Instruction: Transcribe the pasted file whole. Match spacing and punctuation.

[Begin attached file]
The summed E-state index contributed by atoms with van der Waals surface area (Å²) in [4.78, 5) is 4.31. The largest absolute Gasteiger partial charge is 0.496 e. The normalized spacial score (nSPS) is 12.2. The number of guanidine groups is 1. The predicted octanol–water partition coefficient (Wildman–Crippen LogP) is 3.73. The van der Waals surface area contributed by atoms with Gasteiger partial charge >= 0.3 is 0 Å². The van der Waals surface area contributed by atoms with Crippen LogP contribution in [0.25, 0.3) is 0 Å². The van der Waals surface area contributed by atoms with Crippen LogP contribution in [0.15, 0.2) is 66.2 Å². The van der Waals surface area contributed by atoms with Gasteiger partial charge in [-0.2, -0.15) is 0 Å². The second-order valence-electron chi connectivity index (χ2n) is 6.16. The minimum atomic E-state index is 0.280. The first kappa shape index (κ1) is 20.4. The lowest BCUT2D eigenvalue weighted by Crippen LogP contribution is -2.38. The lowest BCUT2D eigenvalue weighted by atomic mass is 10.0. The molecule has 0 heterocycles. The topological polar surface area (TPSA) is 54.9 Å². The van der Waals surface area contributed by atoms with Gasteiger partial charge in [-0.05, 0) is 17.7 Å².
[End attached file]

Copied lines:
The summed E-state index contributed by atoms with van der Waals surface area (Å²) in [4.78, 5) is 4.31. The largest absolute Gasteiger partial charge is 0.496 e. The normalized spacial score (nSPS) is 12.2. The number of guanidine groups is 1. The predicted octanol–water partition coefficient (Wildman–Crippen LogP) is 3.73. The van der Waals surface area contributed by atoms with Gasteiger partial charge >= 0.3 is 0 Å². The van der Waals surface area contributed by atoms with Crippen LogP contribution in [0.25, 0.3) is 0 Å². The van der Waals surface area contributed by atoms with Crippen LogP contribution in [0.15, 0.2) is 66.2 Å². The van der Waals surface area contributed by atoms with Gasteiger partial charge in [-0.2, -0.15) is 0 Å². The second-order valence-electron chi connectivity index (χ2n) is 6.16. The minimum atomic E-state index is 0.280. The first kappa shape index (κ1) is 20.4. The lowest BCUT2D eigenvalue weighted by Crippen LogP contribution is -2.38. The lowest BCUT2D eigenvalue weighted by atomic mass is 10.0. The molecule has 0 heterocycles. The topological polar surface area (TPSA) is 54.9 Å². The van der Waals surface area contributed by atoms with Gasteiger partial charge in [-0.05, 0) is 17.7 Å².